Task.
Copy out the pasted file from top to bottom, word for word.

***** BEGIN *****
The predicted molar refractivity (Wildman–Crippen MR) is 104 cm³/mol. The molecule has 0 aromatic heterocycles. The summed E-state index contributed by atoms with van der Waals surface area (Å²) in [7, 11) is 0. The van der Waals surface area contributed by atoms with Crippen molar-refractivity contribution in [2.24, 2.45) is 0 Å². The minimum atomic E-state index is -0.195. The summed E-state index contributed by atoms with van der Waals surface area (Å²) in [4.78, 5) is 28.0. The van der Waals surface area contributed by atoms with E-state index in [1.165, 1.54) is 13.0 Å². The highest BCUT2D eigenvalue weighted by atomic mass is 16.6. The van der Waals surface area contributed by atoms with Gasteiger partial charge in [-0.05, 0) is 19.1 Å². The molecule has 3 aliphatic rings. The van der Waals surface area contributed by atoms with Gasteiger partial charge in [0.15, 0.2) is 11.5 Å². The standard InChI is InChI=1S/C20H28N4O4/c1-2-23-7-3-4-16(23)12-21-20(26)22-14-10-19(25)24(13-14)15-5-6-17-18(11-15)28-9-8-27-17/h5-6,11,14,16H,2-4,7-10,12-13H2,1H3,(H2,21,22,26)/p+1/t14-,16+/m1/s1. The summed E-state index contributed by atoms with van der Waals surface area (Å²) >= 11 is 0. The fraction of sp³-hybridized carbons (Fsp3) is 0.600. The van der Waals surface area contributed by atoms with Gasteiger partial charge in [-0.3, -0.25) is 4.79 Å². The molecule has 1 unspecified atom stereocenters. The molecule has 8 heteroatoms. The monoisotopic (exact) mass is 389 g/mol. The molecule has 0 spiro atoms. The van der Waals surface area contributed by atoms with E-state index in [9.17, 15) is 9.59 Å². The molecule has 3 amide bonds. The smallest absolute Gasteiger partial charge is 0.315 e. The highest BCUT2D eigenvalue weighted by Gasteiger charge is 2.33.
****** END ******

The predicted molar refractivity (Wildman–Crippen MR) is 104 cm³/mol. The molecule has 0 aromatic heterocycles. The summed E-state index contributed by atoms with van der Waals surface area (Å²) in [7, 11) is 0. The van der Waals surface area contributed by atoms with Crippen molar-refractivity contribution in [2.24, 2.45) is 0 Å². The minimum atomic E-state index is -0.195. The summed E-state index contributed by atoms with van der Waals surface area (Å²) in [4.78, 5) is 28.0. The van der Waals surface area contributed by atoms with E-state index in [1.165, 1.54) is 13.0 Å². The highest BCUT2D eigenvalue weighted by atomic mass is 16.6. The van der Waals surface area contributed by atoms with Gasteiger partial charge in [-0.05, 0) is 19.1 Å². The molecule has 3 aliphatic rings. The van der Waals surface area contributed by atoms with Gasteiger partial charge in [0.15, 0.2) is 11.5 Å². The standard InChI is InChI=1S/C20H28N4O4/c1-2-23-7-3-4-16(23)12-21-20(26)22-14-10-19(25)24(13-14)15-5-6-17-18(11-15)28-9-8-27-17/h5-6,11,14,16H,2-4,7-10,12-13H2,1H3,(H2,21,22,26)/p+1/t14-,16+/m1/s1. The summed E-state index contributed by atoms with van der Waals surface area (Å²) >= 11 is 0. The fraction of sp³-hybridized carbons (Fsp3) is 0.600. The van der Waals surface area contributed by atoms with Gasteiger partial charge in [-0.3, -0.25) is 4.79 Å². The molecule has 1 unspecified atom stereocenters. The molecule has 8 heteroatoms. The monoisotopic (exact) mass is 389 g/mol. The molecule has 0 spiro atoms. The van der Waals surface area contributed by atoms with E-state index in [9.17, 15) is 9.59 Å². The molecule has 3 amide bonds. The smallest absolute Gasteiger partial charge is 0.315 e. The highest BCUT2D eigenvalue weighted by Gasteiger charge is 2.33.